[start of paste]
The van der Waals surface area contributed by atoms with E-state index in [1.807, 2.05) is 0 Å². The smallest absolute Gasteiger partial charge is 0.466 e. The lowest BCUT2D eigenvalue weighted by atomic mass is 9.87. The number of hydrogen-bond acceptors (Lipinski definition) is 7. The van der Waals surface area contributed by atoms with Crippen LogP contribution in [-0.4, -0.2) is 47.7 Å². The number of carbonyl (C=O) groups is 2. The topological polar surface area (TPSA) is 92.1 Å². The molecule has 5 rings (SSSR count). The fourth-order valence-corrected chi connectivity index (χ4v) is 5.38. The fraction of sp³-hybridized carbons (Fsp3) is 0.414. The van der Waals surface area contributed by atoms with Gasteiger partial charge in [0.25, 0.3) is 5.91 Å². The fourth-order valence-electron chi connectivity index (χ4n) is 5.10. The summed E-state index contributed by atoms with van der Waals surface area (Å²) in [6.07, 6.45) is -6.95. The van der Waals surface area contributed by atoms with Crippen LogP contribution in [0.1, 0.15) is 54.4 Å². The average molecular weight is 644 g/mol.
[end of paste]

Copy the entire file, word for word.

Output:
The van der Waals surface area contributed by atoms with E-state index in [1.807, 2.05) is 0 Å². The smallest absolute Gasteiger partial charge is 0.466 e. The lowest BCUT2D eigenvalue weighted by atomic mass is 9.87. The number of hydrogen-bond acceptors (Lipinski definition) is 7. The van der Waals surface area contributed by atoms with Crippen LogP contribution in [-0.4, -0.2) is 47.7 Å². The number of carbonyl (C=O) groups is 2. The topological polar surface area (TPSA) is 92.1 Å². The molecule has 5 rings (SSSR count). The fourth-order valence-corrected chi connectivity index (χ4v) is 5.38. The fraction of sp³-hybridized carbons (Fsp3) is 0.414. The van der Waals surface area contributed by atoms with Gasteiger partial charge in [0.25, 0.3) is 5.91 Å². The fourth-order valence-electron chi connectivity index (χ4n) is 5.10. The summed E-state index contributed by atoms with van der Waals surface area (Å²) in [6.07, 6.45) is -6.95. The van der Waals surface area contributed by atoms with Crippen LogP contribution in [0.1, 0.15) is 54.4 Å². The average molecular weight is 644 g/mol.